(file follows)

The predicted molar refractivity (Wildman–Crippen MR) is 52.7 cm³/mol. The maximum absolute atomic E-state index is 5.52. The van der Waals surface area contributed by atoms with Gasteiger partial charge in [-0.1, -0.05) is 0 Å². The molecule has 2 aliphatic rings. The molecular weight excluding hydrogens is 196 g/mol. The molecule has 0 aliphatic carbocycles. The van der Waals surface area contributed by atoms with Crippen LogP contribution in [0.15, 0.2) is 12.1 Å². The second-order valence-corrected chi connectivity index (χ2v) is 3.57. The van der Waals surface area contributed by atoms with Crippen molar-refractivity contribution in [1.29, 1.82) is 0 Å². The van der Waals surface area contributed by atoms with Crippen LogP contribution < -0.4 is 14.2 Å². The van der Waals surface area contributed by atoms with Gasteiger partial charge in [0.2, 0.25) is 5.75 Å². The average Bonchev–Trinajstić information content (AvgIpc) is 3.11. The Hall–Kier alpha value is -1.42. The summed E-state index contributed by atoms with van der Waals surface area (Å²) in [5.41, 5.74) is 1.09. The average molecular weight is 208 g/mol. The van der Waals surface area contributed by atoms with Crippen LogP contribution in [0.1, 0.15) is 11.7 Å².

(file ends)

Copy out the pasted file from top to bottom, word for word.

The predicted molar refractivity (Wildman–Crippen MR) is 52.7 cm³/mol. The maximum absolute atomic E-state index is 5.52. The van der Waals surface area contributed by atoms with Gasteiger partial charge in [-0.1, -0.05) is 0 Å². The molecule has 2 aliphatic rings. The molecular weight excluding hydrogens is 196 g/mol. The molecule has 0 aliphatic carbocycles. The van der Waals surface area contributed by atoms with Crippen LogP contribution in [0.15, 0.2) is 12.1 Å². The second-order valence-corrected chi connectivity index (χ2v) is 3.57. The van der Waals surface area contributed by atoms with Crippen molar-refractivity contribution in [1.29, 1.82) is 0 Å². The van der Waals surface area contributed by atoms with Crippen LogP contribution < -0.4 is 14.2 Å². The van der Waals surface area contributed by atoms with Gasteiger partial charge in [0.2, 0.25) is 5.75 Å². The average Bonchev–Trinajstić information content (AvgIpc) is 3.11. The Hall–Kier alpha value is -1.42. The summed E-state index contributed by atoms with van der Waals surface area (Å²) in [5.41, 5.74) is 1.09. The average molecular weight is 208 g/mol. The van der Waals surface area contributed by atoms with Crippen LogP contribution in [0.1, 0.15) is 11.7 Å².